Numbers 30: Vow Vetoes

If you knew that you were legally bound to every word you said, would it change how you spoke?

Because that how they rolled in Israel.

Ok, to be fair, they we legally bound to vows and pledges. But come on, how many times have you said something like, “If Joey says ‘uve‘ instead of ‘uvula‘ one more time, I swear I am going to snort chopped habañero peppers up my nose!”?

I may have accidentally got habañero pepper in my nose last night. I don’t recommend it.

Numbers 30 is about vows . . . if you haven’t figured that out already. Here’s how it breaks down:

  • Men are always required to make good on their vows, or at least all that proceeds out of their mouths. Hopefully we are just talking about words here.
  • Women are held to the same standard only if their father or husband doesn’t veto it. And he only had a limited time to say something or she has to do what she said.

A Step Backwards?

It’s hard to read this and not think it is pretty sexist. Men ultimately have control over whether or not the women have to do what they say.

That feels like a step backwards from where we were in chapter 27.

But on the plus side, men can’t make women make a vow. They just have to approve it. And watch out fellas, if you don’t say anything but then change your mind later, too bad. You had your chance. You can’t tell her to stop.

So it is a bit sexist, but only for like the first hour. Then the guy loses any say in the matter.

Forgiveness and Guilt

If a woman’s vow is vetoed, she is not bound to it. And three times in the chapter we are told that God will forgive her.

This was a bit odd to me.

I usually think of forgiveness as something a person does for another when that other person has wronged them. But I guess is also is a releasing. A letting go.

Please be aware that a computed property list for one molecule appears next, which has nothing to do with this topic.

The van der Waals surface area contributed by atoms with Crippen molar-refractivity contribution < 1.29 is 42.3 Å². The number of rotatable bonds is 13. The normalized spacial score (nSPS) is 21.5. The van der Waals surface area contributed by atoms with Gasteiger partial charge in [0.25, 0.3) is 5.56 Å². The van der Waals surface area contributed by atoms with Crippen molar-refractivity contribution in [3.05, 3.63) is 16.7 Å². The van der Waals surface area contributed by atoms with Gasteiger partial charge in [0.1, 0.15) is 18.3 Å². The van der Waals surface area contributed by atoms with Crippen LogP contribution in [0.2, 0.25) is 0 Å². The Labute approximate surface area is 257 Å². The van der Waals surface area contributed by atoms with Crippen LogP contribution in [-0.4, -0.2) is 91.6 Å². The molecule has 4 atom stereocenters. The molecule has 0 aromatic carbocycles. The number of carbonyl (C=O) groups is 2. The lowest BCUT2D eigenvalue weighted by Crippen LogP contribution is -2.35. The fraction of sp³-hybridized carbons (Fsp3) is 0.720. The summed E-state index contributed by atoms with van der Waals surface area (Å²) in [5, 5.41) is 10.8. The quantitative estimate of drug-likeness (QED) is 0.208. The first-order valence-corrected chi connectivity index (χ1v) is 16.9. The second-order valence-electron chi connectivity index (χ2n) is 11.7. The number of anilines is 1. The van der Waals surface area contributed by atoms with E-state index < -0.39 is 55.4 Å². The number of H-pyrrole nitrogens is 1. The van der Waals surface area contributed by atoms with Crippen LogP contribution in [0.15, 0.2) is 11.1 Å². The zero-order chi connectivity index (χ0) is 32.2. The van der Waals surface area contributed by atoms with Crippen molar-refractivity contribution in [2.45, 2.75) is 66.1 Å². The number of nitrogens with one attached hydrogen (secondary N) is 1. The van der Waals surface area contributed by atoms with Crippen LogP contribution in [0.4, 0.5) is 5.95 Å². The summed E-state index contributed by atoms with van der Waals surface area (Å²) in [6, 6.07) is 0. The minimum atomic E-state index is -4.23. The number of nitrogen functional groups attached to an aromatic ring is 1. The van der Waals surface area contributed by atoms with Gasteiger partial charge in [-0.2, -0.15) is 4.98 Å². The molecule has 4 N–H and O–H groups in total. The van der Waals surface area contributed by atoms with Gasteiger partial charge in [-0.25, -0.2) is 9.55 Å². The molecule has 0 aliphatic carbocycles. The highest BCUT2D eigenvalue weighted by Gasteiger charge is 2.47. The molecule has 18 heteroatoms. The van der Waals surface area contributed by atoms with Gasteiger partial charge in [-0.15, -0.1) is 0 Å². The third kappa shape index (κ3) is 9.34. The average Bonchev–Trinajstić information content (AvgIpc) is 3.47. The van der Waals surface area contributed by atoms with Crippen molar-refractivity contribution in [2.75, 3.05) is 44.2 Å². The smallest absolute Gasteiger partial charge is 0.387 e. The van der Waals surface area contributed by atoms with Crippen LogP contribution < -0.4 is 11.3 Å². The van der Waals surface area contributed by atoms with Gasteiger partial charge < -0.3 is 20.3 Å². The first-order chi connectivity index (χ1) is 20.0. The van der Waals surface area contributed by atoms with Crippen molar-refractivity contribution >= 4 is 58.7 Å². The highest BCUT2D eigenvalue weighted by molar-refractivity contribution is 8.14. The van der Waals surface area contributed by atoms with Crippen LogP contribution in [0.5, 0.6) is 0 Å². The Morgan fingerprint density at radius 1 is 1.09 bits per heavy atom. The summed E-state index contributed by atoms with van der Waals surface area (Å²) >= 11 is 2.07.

God let’s the woman go. She is released from her vow.

Same with guilt.

I usually think that guilt is something bad. You did something naughty and now you are guilty. But here, it is just a consequence of making a vow. It seems to be value neutral.

Unless of course we entertain the possibility that it is unwise to even make a vow. Might God not actually want his people to do this?

After all, they need to be forgiven for their guilt because of vows.

Or I could be wrong.

What do you think? To vow or not to vow?

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3 responses

  1. Interesting! I think it seems He knows we only get ourselves in trouble by swearing vows as who are we to be able to ensure they’re kept – we can’t fortell what is in our future – that thought reminded me of Jesus in Matt 5

    “Again, you have heard that it was said to the people long ago, ‘Do not break your oath, but fulfill to the Lord the vows you have made.’ But I tell you, do not swear an oath at all: either by heaven, for it is God’s throne; or by the earth, for it is his footstool; or by Jerusalem, for it is the city of the Great King. And do not swear by your head, for you cannot make even one hair white or black. All you need to say is simply ‘Yes’ or ‘No’; anything beyond this comes from the evil one”

  2. I don’t usually look at this type of thing and think, “Sexist” because that would definitely be reading 21st century thought into it. I’m not saying I’ve got it figured out because I haven’t dug into, but I have to believe that this is some way of separating Israel from the other nations and improving the standing of women compared to those other nations.

    • I think you may be right. I forgot about that as I was writing. This does give women the dignity of making their own vows. The men eventually lose any say in the matter.

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